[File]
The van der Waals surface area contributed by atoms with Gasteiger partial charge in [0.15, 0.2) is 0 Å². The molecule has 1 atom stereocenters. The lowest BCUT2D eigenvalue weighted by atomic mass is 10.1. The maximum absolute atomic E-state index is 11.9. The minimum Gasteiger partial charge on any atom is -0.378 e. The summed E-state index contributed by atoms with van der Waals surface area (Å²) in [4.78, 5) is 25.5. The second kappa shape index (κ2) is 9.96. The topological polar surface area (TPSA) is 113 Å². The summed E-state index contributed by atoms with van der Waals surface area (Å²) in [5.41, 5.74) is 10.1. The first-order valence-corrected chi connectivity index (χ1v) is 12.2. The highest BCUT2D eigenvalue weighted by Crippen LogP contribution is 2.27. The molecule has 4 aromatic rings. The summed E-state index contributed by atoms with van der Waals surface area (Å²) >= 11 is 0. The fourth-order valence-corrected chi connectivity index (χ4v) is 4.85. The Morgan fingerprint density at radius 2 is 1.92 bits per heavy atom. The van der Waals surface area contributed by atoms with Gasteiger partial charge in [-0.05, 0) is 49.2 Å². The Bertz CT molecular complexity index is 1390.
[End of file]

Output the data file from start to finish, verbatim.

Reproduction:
The van der Waals surface area contributed by atoms with Gasteiger partial charge in [0.15, 0.2) is 0 Å². The molecule has 1 atom stereocenters. The lowest BCUT2D eigenvalue weighted by atomic mass is 10.1. The maximum absolute atomic E-state index is 11.9. The minimum Gasteiger partial charge on any atom is -0.378 e. The summed E-state index contributed by atoms with van der Waals surface area (Å²) in [4.78, 5) is 25.5. The second kappa shape index (κ2) is 9.96. The topological polar surface area (TPSA) is 113 Å². The summed E-state index contributed by atoms with van der Waals surface area (Å²) in [5.41, 5.74) is 10.1. The first-order valence-corrected chi connectivity index (χ1v) is 12.2. The highest BCUT2D eigenvalue weighted by Crippen LogP contribution is 2.27. The molecule has 4 aromatic rings. The summed E-state index contributed by atoms with van der Waals surface area (Å²) >= 11 is 0. The fourth-order valence-corrected chi connectivity index (χ4v) is 4.85. The Morgan fingerprint density at radius 2 is 1.92 bits per heavy atom. The van der Waals surface area contributed by atoms with Gasteiger partial charge in [-0.05, 0) is 49.2 Å². The Bertz CT molecular complexity index is 1390.